In re Burton, 610 B.R. 633 (9th Cir. B.A.P., January 14, 2020) involved the Chapter 13 case of spouses who owned a majority interest in a company that had previously cultivated and sold marijuana legally under applicable Arizona law. The bankruptcy court entered an order to show cause why the case should not be dismissed due to the debtors’ ownership interest in the former marijuana business. The debtors argued their previous marijuana-related business no longer operated, and their Chapter 13 plan would not rely on any funds from any cannabis operations illegal under federal law, so they should be able to rely on the third prong under Way to Grow (the inquiry should focus on the marijuana-related activities of the debtor during the bankruptcy case.) The business, however, remained involved in two lawsuits related to the former marijuana business, and the recovery of any proceeds from those lawsuits would necessarily have derived from the same unlawful business. The bankruptcy court concluded, and the Ninth Circuit Bankruptcy Appellate Panel affirmed, that dismissal was required because the presence of assets derived from the marijuana business would require the court and trustee to administer assets acquired in violation of the CSA.13 Permitting this administration would also require the trustee to violate the April 26, 2017, directive from the United States Trustee not to administer marijuana assets.14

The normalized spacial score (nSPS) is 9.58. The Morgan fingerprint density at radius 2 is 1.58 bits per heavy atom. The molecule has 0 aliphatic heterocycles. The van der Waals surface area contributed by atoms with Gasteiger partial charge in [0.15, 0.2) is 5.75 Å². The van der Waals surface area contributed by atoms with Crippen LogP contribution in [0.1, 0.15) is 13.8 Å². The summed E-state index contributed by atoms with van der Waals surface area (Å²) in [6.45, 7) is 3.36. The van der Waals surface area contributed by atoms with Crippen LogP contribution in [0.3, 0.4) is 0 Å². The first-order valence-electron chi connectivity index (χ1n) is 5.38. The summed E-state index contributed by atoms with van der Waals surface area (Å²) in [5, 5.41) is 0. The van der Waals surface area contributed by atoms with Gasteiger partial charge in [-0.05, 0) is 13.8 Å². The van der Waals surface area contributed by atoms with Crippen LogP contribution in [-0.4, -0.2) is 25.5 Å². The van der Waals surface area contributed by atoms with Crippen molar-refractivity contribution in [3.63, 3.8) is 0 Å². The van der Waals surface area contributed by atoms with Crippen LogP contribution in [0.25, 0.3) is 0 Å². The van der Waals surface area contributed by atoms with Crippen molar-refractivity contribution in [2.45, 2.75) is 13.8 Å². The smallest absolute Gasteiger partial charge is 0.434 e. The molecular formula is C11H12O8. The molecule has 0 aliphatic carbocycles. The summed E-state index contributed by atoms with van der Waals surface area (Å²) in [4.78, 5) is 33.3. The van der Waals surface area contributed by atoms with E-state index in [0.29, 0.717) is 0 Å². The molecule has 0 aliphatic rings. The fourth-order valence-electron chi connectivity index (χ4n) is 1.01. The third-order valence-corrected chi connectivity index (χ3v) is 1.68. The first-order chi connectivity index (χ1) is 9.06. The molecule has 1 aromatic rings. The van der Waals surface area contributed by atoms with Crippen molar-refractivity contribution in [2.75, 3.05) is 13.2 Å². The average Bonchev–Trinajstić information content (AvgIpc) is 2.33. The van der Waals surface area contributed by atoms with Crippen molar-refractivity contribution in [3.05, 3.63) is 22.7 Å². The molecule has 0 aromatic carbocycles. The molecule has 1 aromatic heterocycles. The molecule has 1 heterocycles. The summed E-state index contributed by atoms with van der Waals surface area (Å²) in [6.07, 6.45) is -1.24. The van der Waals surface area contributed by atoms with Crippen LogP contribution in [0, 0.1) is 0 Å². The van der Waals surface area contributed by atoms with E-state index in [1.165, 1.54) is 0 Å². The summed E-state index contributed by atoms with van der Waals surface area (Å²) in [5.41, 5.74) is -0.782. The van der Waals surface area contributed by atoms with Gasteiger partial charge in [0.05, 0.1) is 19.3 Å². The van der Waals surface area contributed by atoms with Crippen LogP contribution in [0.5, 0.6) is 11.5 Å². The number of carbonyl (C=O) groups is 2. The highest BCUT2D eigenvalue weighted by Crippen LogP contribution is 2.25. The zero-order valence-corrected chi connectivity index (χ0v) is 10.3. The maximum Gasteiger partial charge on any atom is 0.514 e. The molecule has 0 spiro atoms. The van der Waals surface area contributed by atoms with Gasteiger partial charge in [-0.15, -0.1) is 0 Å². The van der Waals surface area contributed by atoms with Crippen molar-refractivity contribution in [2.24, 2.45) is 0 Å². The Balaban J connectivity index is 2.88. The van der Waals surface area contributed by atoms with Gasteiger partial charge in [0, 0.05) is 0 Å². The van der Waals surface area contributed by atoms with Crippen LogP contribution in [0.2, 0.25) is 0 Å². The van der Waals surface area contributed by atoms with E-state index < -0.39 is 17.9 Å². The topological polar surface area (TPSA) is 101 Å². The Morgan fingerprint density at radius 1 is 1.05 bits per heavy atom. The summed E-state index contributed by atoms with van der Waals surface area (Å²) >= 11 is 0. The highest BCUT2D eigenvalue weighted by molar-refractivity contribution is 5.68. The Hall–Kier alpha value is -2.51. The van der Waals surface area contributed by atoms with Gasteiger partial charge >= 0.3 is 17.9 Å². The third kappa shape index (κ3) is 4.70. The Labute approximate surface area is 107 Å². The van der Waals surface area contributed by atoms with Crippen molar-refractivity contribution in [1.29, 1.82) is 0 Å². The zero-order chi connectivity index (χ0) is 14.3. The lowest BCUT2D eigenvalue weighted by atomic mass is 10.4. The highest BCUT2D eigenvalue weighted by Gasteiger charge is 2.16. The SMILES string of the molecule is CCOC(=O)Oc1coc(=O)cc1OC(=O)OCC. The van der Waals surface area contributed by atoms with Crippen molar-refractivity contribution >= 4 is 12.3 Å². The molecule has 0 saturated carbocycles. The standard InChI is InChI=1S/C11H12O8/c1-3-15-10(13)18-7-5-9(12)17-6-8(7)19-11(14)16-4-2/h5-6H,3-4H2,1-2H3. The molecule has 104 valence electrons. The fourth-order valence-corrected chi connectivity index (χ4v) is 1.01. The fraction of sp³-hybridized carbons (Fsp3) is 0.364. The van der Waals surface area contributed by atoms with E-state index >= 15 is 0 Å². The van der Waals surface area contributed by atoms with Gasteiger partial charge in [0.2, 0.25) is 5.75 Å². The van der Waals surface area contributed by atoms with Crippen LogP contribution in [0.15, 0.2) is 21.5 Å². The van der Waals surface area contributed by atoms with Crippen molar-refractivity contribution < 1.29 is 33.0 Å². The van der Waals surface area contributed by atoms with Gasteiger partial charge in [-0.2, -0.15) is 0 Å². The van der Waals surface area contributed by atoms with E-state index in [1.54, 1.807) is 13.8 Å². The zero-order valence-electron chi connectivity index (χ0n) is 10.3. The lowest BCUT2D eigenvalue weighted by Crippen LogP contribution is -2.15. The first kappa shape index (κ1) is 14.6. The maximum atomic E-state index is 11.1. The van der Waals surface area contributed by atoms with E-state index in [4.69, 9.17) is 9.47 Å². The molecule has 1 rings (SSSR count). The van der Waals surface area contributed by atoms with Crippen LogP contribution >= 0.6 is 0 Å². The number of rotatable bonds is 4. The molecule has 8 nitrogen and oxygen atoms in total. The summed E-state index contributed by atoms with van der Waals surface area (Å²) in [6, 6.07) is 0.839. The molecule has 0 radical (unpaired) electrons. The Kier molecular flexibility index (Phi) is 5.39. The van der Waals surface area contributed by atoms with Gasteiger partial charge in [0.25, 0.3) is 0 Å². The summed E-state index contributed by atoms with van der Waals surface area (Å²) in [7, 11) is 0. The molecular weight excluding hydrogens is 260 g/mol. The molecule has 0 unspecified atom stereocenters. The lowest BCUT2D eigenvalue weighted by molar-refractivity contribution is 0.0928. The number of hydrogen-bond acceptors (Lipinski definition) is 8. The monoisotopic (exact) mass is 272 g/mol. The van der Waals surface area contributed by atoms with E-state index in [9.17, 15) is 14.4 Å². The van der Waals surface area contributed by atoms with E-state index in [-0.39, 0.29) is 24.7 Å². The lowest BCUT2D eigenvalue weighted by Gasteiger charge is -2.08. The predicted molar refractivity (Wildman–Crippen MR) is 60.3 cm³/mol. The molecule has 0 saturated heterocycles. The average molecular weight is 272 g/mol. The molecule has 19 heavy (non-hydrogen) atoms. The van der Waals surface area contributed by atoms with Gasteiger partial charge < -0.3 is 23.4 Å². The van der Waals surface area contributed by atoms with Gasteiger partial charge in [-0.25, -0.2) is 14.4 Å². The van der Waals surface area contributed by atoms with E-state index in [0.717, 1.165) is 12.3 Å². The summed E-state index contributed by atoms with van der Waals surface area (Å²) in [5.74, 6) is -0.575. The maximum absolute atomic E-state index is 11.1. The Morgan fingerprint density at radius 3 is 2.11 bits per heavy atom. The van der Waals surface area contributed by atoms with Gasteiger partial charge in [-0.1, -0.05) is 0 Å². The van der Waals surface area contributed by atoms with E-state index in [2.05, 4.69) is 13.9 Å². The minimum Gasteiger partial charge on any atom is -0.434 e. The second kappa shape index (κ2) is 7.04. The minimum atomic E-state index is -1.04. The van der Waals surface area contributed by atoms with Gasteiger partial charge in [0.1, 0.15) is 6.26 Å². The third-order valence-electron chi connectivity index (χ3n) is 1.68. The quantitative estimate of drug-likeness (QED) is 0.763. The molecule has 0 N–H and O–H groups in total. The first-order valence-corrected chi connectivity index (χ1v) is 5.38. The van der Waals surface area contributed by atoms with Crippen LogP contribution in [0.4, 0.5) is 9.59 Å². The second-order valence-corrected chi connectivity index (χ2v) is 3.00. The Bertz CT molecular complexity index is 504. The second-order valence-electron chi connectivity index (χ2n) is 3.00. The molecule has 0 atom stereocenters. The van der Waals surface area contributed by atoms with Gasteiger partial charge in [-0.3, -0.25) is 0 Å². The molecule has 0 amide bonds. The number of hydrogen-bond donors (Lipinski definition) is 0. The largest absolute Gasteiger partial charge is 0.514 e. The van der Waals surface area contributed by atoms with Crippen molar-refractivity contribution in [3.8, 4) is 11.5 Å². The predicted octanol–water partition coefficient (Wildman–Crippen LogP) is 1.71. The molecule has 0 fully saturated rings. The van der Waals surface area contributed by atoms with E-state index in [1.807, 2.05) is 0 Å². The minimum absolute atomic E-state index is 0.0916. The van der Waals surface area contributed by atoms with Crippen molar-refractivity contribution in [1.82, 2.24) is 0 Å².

Colorado’s Judge Romero was able to address another nuance in the application of federal bankruptcy law to marijuana-related businesses in the case of In re Malul, 614 B.R. 699 (Bankr. D. Colo., March 24, 2020). Judge Romero introduced his opinion with a reference to an operatic finale: